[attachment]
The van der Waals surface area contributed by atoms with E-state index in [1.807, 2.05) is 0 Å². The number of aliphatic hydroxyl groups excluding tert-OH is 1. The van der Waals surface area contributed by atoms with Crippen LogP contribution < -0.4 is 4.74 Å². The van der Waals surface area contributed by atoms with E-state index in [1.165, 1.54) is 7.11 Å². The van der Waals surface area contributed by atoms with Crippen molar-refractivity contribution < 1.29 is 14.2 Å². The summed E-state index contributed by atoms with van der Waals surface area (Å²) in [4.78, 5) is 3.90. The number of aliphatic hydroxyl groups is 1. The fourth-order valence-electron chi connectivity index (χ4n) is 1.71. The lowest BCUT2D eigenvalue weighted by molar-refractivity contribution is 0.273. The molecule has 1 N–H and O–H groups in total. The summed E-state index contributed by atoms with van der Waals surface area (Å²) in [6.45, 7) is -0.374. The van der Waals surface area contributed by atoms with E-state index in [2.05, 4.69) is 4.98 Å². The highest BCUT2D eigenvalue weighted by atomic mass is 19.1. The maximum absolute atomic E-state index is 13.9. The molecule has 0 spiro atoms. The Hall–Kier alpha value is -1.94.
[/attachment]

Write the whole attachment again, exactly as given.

The van der Waals surface area contributed by atoms with E-state index in [1.807, 2.05) is 0 Å². The number of aliphatic hydroxyl groups excluding tert-OH is 1. The van der Waals surface area contributed by atoms with Crippen LogP contribution < -0.4 is 4.74 Å². The van der Waals surface area contributed by atoms with E-state index in [1.165, 1.54) is 7.11 Å². The van der Waals surface area contributed by atoms with Crippen molar-refractivity contribution < 1.29 is 14.2 Å². The summed E-state index contributed by atoms with van der Waals surface area (Å²) in [4.78, 5) is 3.90. The number of aliphatic hydroxyl groups is 1. The fourth-order valence-electron chi connectivity index (χ4n) is 1.71. The lowest BCUT2D eigenvalue weighted by molar-refractivity contribution is 0.273. The molecule has 1 N–H and O–H groups in total. The summed E-state index contributed by atoms with van der Waals surface area (Å²) in [6.45, 7) is -0.374. The van der Waals surface area contributed by atoms with E-state index in [2.05, 4.69) is 4.98 Å². The highest BCUT2D eigenvalue weighted by atomic mass is 19.1. The maximum absolute atomic E-state index is 13.9. The molecule has 0 spiro atoms. The Hall–Kier alpha value is -1.94.